National Category
Basic Medicine
Identifiers
urn:nbn:se:uu:diva-237462 (URN)10.3402/iee.v4.20943 (DOI)24455105 (PubMedID)
Available from: 2014-12-02 Created: 2014-12-02 Last updated: 2018-01-11Bibliographically approved
Terenius, O., Börklund, N., Jaenson, T. G. T. & Nordlander, G. (2014). Premature Proposal of the Pine Weevil as a Vector of a Human Pathogen [Letter to the editor]. Journal of Clinical Microbiology, 58(11), 4115-4115.
Open this publication in new window or tab >>Premature Proposal of the Pine Weevil as a Vector of a Human Pathogen
2014 (English)In: Journal of Clinical Microbiology, ISSN 0095-1137, E-ISSN 1098-660X, Vol. 58, no 11, 4115-4115 p.Article in journal, Letter (Refereed) Published
National Category
Microbiology
Identifiers
urn:nbn:se:uu:diva-240661 (URN)10.1128/JCM.02167-14 (DOI)000344159500058 ()25324238 (PubMedID)
Available from: 2015-01-08 Created: 2015-01-08 Last updated: 2017-12-05Bibliographically approved
Pettersson, J.-O. H. O., Golovljova, I., Vene, S. & Jaenson, T. G. .. (2014). Prevalence of tick-borne encephalitis virus in Ixodes ricinus ticks in northern Europe with particular reference to southern Sweden. Parasites & Vectors, 7, 102.
Open this publication in new window or tab >>Prevalence of tick-borne encephalitis virus in Ixodes ricinus ticks in northern Europe with particular reference to southern Sweden
2014 (English)In: Parasites & Vectors, ISSN 1756-3305, E-ISSN 1756-3305, Vol. 7, 102- p.Article in journal (Other academic) Published
Keyword
Ixodes ricinus, minimum infection rate, RT-PCR, Sweden, Norway, Denmark, Finland, TBE, tick-borne encephalitis virus, virus prevalence.
National Category
Biological Sciences Microbiology in the medical area Microbiology
Identifiers
urn:nbn:se:uu:diva-210857 (URN)10.1186/1756-3305-7-102 (DOI)000335074400002 ()
Available from: 2013-11-19 Created: 2013-11-15 Last updated: 2018-01-11Bibliographically approved
Wallmenius, K., Barboutis, C., Fransson, T., Jaenson, T. G. T., Lindgren, P.-E., Nyström, F., . . . Nilsson, K. (2014). Spotted fever Rickettsia species in Hyalomma and Ixodes ticks infesting migratory birds in the European Mediterranean area. Parasites & Vectors, 7, Article ID 318.
Open this publication in new window or tab >>Spotted fever Rickettsia species in Hyalomma and Ixodes ticks infesting migratory birds in the European Mediterranean area
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2014 (English)In: Parasites & Vectors, ISSN 1756-3305, E-ISSN 1756-3305, Vol. 7, 318Article in journal (Refereed) Published
Abstract [en]

Background: A few billion birds migrate annually between their breeding grounds in Europe and their wintering grounds in Africa. Many bird species are tick-infested, and as a result of their innate migratory behavior, they contribute significantly to the geographic distribution of pathogens, including spotted fever rickettsiae. The aim of the present study was to characterize, in samples from two consecutive years, the potential role of migrant birds captured in Europe as disseminators of Rickettsia-infected ticks. Methods: Ticks were collected from a total of 14,789 birds during their seasonal migration northwards in spring 2009 and 2010 at bird observatories on two Mediterranean islands: Capri and Antikythira. All ticks were subjected to RNA extraction followed by cDNA synthesis and individually assayed with a real-time PCR targeting the citrate synthase (gltA) gene. For species identification of Rickettsia, multiple genes were sequenced. Results: Three hundred and ninety-eight (2.7%) of all captured birds were tick-infested; some birds carried more than one tick. A total number of 734 ticks were analysed of which 353 +/- 1 (48%) were Rickettsia-positive; 96% were infected with Rickettsia aeschlimannii and 4% with Rickettsia africae or unidentified Rickettsia species. The predominant tick taxon, Hyalomma marginatum sensu lato constituted 90% (n = 658) of the ticks collected. The remaining ticks were Ixodes frontalis, Amblyomma sp., Haemaphysalis sp., Rhipicephalus sp. and unidentified ixodids. Most ticks were nymphs (66%) followed by larvae (27%) and adult female ticks (0.5%). The majority (65%) of ticks was engorged and nearly all ticks contained visible blood. Conclusions: Migratory birds appear to have a great impact on the dissemination of Rickettsia-infected ticks, some of which may originate from distant locations. The potential ecological, medical and veterinary implications of such Rickettsia infections need further examination.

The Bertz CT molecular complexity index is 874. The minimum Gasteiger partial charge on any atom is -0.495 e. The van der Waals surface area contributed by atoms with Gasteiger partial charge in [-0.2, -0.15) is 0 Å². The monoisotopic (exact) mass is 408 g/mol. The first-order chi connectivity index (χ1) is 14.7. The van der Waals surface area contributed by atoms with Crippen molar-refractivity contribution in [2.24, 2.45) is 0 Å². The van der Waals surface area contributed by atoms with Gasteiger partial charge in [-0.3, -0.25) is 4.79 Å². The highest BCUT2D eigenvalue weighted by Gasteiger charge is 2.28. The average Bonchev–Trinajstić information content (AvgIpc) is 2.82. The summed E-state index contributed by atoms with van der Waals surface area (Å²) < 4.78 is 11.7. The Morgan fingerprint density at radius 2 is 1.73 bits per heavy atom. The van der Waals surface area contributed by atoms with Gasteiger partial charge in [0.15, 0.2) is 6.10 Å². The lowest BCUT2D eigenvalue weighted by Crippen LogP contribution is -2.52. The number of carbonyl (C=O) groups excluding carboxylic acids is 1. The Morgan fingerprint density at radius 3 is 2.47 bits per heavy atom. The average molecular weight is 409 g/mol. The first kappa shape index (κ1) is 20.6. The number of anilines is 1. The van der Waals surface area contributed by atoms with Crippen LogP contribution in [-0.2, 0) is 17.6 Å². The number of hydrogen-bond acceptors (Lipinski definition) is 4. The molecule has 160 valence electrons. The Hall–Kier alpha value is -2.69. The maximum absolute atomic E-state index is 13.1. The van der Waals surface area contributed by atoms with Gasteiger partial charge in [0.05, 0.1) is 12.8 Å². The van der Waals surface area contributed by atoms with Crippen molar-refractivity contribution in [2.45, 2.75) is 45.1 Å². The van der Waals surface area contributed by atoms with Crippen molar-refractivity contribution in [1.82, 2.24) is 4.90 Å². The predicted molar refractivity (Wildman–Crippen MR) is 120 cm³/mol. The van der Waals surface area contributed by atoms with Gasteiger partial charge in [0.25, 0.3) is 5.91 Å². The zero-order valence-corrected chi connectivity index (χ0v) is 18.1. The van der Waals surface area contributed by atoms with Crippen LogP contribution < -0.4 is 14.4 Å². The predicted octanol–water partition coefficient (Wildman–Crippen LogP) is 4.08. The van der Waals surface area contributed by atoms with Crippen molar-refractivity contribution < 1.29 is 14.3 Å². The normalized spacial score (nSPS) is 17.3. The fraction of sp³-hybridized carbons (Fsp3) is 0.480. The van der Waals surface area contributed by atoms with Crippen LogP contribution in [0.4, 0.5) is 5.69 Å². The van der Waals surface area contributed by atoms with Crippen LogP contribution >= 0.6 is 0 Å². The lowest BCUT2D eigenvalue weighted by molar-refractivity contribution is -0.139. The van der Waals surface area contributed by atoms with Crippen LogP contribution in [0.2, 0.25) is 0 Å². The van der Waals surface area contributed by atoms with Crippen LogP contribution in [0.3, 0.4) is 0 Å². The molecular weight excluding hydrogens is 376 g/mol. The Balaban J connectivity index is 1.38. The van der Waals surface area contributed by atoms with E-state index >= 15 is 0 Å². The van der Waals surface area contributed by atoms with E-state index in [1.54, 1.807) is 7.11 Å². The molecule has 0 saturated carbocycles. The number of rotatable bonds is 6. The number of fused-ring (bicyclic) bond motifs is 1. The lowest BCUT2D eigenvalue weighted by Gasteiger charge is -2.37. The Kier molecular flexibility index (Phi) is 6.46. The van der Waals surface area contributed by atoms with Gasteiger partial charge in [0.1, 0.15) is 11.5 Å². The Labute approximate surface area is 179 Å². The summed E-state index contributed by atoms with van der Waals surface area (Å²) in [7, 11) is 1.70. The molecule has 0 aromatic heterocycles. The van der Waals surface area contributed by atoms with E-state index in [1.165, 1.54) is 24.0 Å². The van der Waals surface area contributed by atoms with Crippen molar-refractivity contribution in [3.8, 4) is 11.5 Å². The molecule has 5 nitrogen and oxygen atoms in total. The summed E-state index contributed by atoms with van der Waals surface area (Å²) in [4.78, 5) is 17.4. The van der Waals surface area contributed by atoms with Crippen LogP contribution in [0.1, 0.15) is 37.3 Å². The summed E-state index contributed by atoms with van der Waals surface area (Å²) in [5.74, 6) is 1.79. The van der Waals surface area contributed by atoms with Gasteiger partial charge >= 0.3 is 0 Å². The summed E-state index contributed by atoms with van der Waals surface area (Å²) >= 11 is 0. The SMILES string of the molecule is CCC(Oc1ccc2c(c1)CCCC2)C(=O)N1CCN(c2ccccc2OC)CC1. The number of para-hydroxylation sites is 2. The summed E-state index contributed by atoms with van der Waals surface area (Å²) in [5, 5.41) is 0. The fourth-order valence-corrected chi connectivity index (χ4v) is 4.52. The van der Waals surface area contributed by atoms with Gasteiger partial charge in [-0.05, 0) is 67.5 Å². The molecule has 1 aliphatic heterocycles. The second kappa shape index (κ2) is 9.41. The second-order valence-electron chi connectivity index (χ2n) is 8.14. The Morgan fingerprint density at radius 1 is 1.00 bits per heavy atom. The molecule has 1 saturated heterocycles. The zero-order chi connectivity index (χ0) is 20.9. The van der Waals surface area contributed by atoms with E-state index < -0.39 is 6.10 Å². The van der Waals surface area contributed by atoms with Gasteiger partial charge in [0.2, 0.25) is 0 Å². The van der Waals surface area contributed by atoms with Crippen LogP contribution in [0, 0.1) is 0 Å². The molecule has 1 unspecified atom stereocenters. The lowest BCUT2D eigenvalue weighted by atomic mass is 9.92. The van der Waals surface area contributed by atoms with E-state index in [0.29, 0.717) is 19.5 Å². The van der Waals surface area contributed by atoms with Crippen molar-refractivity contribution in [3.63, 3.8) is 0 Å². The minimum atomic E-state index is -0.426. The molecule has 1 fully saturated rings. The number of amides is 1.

Keyword
Migratory birds, Spotted fever Rickettsia, Rickettsia aeschlimannii, Rickettsia africae, Transmission, Tick, Hyalomma marginatum, Hyalomma rufipes, Ixodes frontalis
National Category
Infectious Medicine Biological Sciences
Identifiers
urn:nbn:se:uu:diva-231125 (URN)10.1186/1756-3305-7-318 (DOI)000339579100001 ()25011617 (PubMedID)
Available from: 2014-09-04 Created: 2014-09-04 Last updated: 2017-12-05Bibliographically approved
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Identifiers
ORCID iD: ORCID iD iconorcid.org/0000-0003-0780-7475